Jack Coggins is skitzing into his thirty-sixth hour without sleep, fried on crank, driving the Escalade he stole in Texarkana, driving hard, driving himself harder. The last twelve hours fit his mind like mismatched pieces of a jigsaw puzzle stomped into place with the heel of a boot.
The buyer was vouched for. The deal was to go down in the parking lot under the golden arches at seven. The price was five-K for his entire inventory, bundled neatly in a Happy Meal bag.
Jack leans on the trunk of his car. He fidgets for a smoke and pats his empty pocket. From around the front of his car two dudes wearing colors and lots of ink approach and confront him. Pushing. Talking shit.
“Whacha got in the bag, Holmes?” asks the skinny bro’ with the shaved head and shaky hands. The pudgy thug grabs for the bag and knocks it to the ground sending contents scattering about the blacktop. Pudgy drops to his knees and starts scooping plastic packets with his thick hands. Jack’s steel-tipped boot connects with his chin.
Shaky’s hands reach for the gun tucked in his pants. As he tries to pull it out it fires. Blood streams from his thigh and he falls. A woman yells and another reaches for her cell. Jack grabs the half-full bag and dashes across the street, dodging traffic, to the mall.
Jack hears the chirp of a car remote and turns to a woman entering a black SUV. He grabs for her keys, and she screams.
“Why did she have to fight?” he asks out loud. He’s been talking to himself for two hours. “That’s what insurance is for.” He remembers driving the butt of his pistol into her temple; her head hitting the ground; him stuffing her body in the back of the Escalade.
“Didn’t mean to kill her.” His lips purse to a frown, and he shakes his head. “Didn’t want to kill her.”
His cranked eyes stare into the dull setting sun at the end of westbound Highway 82. He doesn’t blink until a speed limit sign with the number 55 flies by. His speedometer shows 75. His foot hits the brake as the glow of neon signs and street lights brings him to.
“Don’t need to get stopped,” he mutters. “Can’t get stopped here. Where the hell am I, anyway?”
He looks to his right at a building and sees an old Nocona Boots sign, then a Dairy Queen. He wants food, maybe a dozen burgers with fries. He shakes his head. “No. No. Gotta keep going.”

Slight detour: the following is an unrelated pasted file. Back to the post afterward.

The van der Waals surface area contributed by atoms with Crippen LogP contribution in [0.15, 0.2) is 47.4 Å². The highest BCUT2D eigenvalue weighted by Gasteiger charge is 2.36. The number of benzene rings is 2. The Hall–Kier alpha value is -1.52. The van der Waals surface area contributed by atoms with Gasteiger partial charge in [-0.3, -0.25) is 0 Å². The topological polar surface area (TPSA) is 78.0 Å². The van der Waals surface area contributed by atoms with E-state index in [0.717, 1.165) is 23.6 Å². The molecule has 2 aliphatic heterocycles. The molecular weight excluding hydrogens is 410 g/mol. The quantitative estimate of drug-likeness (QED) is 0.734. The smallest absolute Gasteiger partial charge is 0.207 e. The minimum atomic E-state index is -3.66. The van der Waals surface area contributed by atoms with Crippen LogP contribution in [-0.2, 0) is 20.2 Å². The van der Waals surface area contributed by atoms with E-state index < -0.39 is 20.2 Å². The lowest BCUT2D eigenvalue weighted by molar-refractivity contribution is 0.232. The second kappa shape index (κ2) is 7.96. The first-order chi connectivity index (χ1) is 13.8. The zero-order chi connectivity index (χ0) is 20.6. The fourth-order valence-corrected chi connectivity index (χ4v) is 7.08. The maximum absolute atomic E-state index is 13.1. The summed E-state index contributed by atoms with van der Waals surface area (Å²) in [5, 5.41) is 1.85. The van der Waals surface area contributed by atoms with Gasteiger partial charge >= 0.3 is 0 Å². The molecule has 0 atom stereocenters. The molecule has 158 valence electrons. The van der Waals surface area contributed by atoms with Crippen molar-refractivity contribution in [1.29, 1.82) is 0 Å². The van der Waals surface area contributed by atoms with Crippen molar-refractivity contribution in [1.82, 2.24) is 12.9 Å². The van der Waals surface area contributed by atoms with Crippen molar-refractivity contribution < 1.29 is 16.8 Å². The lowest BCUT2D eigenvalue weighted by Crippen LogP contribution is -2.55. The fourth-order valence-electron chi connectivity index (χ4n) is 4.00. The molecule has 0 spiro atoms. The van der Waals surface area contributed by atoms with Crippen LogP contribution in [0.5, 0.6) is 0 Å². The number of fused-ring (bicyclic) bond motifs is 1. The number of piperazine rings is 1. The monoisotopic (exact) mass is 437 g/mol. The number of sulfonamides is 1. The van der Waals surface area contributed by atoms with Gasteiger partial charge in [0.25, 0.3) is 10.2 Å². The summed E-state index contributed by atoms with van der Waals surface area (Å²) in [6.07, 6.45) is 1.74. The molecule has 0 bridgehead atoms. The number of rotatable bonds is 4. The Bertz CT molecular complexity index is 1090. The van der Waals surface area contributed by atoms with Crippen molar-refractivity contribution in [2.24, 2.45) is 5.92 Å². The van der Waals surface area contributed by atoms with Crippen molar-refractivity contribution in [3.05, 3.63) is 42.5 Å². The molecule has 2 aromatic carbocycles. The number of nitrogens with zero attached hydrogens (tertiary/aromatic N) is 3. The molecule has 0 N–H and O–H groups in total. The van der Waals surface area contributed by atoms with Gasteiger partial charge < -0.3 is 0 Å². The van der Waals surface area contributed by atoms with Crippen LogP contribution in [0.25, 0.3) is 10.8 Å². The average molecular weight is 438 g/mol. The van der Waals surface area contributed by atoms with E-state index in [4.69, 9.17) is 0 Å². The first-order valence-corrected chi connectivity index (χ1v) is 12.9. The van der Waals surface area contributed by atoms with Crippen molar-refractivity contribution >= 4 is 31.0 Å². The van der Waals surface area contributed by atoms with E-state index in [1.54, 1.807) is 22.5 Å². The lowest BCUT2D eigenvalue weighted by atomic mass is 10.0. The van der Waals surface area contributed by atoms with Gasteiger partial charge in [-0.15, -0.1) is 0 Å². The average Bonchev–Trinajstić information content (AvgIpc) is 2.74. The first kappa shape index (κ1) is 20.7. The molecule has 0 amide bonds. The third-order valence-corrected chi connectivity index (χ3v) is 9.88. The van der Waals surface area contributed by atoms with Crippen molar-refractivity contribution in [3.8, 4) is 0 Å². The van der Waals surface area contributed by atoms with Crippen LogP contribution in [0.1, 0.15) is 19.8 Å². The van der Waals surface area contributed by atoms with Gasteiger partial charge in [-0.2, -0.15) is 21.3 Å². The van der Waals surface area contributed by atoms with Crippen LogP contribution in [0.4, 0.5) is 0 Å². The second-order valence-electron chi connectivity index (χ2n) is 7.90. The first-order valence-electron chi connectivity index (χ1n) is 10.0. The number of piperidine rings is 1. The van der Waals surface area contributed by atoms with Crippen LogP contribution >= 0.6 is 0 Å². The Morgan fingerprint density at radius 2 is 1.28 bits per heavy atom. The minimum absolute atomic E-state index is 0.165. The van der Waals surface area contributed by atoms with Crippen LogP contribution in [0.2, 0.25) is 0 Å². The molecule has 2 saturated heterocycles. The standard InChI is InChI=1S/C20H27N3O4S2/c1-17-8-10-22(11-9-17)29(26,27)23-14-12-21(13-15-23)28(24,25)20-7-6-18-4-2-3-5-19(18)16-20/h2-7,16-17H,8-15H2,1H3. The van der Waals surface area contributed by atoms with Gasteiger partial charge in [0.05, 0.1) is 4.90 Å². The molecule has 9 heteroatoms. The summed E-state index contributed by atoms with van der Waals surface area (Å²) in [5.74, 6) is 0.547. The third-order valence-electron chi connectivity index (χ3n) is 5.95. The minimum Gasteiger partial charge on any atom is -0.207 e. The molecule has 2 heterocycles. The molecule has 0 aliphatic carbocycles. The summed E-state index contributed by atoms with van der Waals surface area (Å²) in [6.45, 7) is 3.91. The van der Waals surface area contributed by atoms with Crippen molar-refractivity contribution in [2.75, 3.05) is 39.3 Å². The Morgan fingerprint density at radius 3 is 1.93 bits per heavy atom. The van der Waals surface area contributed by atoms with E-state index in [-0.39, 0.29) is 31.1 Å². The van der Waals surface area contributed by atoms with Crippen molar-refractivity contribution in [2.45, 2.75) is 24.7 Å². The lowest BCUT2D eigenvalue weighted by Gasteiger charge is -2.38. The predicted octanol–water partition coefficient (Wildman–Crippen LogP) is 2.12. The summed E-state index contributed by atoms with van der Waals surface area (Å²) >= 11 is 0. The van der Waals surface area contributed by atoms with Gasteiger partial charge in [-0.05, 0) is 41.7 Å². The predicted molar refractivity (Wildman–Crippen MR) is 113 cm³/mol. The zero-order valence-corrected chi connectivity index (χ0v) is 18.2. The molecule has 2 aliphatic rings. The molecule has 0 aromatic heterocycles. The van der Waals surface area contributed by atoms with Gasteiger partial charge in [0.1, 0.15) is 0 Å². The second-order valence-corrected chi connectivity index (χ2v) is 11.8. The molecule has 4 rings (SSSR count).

His fingers tap the wheel, his eyes darting at the rear-view mirror. “Stay cool, Jack. Stay cool.”
Slowing down, forty-five, thirty-five, he makes two green lights, then passes a Sonic drive-in on the left. The road out of town opens, and he gives the Escalade the gas.
Crank makes Jack horny. He grabs his crotch, thinking about pulling it out and giving himself some relief. The horizon has grown dark. Jack’s headlights catch a figure holding a hand up in the classic hitchhiker pose. It’s a woman. He comes to an abrupt stop and hits the unlock button while tucking his 9-mil under his left thigh.
Angel Fuentes opens the door. She’s dressed in a billowy Mexican dress which showcases her puffy breasts and conceals the .38 auto taped to her thigh. She beams Jack a friendly smile. “Going to Wichita?” Nobody but strangers call it Wichita Falls.
“Shit yea, seenyor-rita,” Jack says in a mock Mexican tone. “I’ll take you anywhere.”
Angel smiles, blinks big, and says, “Gracias!”
Jack’s mind races trying to remember the last time he had some Mexican poon.
Angel looks at Jack’s eyes. “You’re cranked up pretty good tonight. Got any more?”
“Yea, but it ain’t free, know what I mean?” His head nods like a bobble head. Angel grins.
“I don’t got no money,” she says with a nasaly Mexican accent. “I got something better.” She puts a hand to her crotch and rubs it, looking at Jack looking at her. “There’s a rest stop ahead. No one stops there.”
Jack’s head starts bopping to an imaginary tune, his lips moving to unheard lyrics. He licks his chapped and cracked lips, smiling at the thought of what is to come.
Jack nearly misses the rest stop sign as Angel hollers, “Right! Here!” He hits the brakes and makes a hard right into the rest stop exit. It’s dark. It’s secluded. It’s perfect.
Jack backs over a curb and parks between two picnic tables. As he opens his door he grabs his 9-mil, sticks it in the back of his pants, and walks around to her door.
Angel feels the weight of the .38 still taped to her leg as she steps out. She watches Jack approach, lowering his zipper, obviously intent on one thing.
“Been a while, yes?” she asks without asking his name.
“One day’s too long for me,” Jack boasts. It’s been over a month.
Angel lifts her skirt. Jack watches the unveiling, intent on seeing what he wants, and doesn’t see her hand on the gun until it’s too late. “Escalades bring top bucks in Wichita,” she tells Jack. “They told me next time, no shit-mobiles. Boost something good or don’t come back.”
From the darkness behind Angel a voice booms, “Now that’s what I call a sweet ride,” as a man with a chrome-plated .45 in hand approaches. “Been waiting two days for something worthwhile.”
Angel spins to the voice and fires blindly. Jack struggles to pull his 9-mil which hangs in the back of his pants.
The .45 cracks in reply. The first round drops Angel like a bag of masa. The second splits Jack’s chest.
The shooter walks in haste to the Escalade. He turns the ignition, and heads out on Highway 82, east toward Texarkana.
From the back of the SUV the woman curled fetal trembles, not daring to make a sound.
Jeff Switt is a retired advertising agency guy who loves writing flash fiction, some days to curb his angst, other days to fuel it. His words have been featured online at Dogzplot, Boston Literary Magazine, Shotgun Honey, 50-Word Stories, 100 Word Story, A Story In 100 Words, 101 Word Stories, Postcard Shorts, and Nailpolish Stories, as well as Every Day Fiction. His latest venture is A Story in Three Paragraphs.
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